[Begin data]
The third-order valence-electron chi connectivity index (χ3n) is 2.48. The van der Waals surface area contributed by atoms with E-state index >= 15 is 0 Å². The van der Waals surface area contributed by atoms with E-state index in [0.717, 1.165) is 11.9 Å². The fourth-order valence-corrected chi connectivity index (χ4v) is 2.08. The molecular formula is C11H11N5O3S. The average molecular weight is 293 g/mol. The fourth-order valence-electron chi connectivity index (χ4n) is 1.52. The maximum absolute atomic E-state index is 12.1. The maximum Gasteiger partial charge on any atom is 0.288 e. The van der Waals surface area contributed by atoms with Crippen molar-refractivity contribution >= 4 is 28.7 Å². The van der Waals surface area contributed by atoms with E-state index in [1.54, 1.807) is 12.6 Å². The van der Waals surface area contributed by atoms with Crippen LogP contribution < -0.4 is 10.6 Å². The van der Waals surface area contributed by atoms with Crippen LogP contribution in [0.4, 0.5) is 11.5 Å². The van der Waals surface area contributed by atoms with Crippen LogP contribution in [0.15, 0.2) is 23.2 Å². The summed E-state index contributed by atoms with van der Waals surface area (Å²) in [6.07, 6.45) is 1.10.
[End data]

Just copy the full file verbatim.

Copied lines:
The third-order valence-electron chi connectivity index (χ3n) is 2.48. The van der Waals surface area contributed by atoms with E-state index >= 15 is 0 Å². The van der Waals surface area contributed by atoms with E-state index in [0.717, 1.165) is 11.9 Å². The fourth-order valence-corrected chi connectivity index (χ4v) is 2.08. The molecular formula is C11H11N5O3S. The average molecular weight is 293 g/mol. The fourth-order valence-electron chi connectivity index (χ4n) is 1.52. The maximum absolute atomic E-state index is 12.1. The maximum Gasteiger partial charge on any atom is 0.288 e. The van der Waals surface area contributed by atoms with Crippen molar-refractivity contribution >= 4 is 28.7 Å². The van der Waals surface area contributed by atoms with E-state index in [1.54, 1.807) is 12.6 Å². The van der Waals surface area contributed by atoms with Crippen LogP contribution < -0.4 is 10.6 Å². The van der Waals surface area contributed by atoms with Crippen LogP contribution in [0.4, 0.5) is 11.5 Å². The van der Waals surface area contributed by atoms with Crippen LogP contribution in [0.15, 0.2) is 23.2 Å². The summed E-state index contributed by atoms with van der Waals surface area (Å²) in [6.07, 6.45) is 1.10.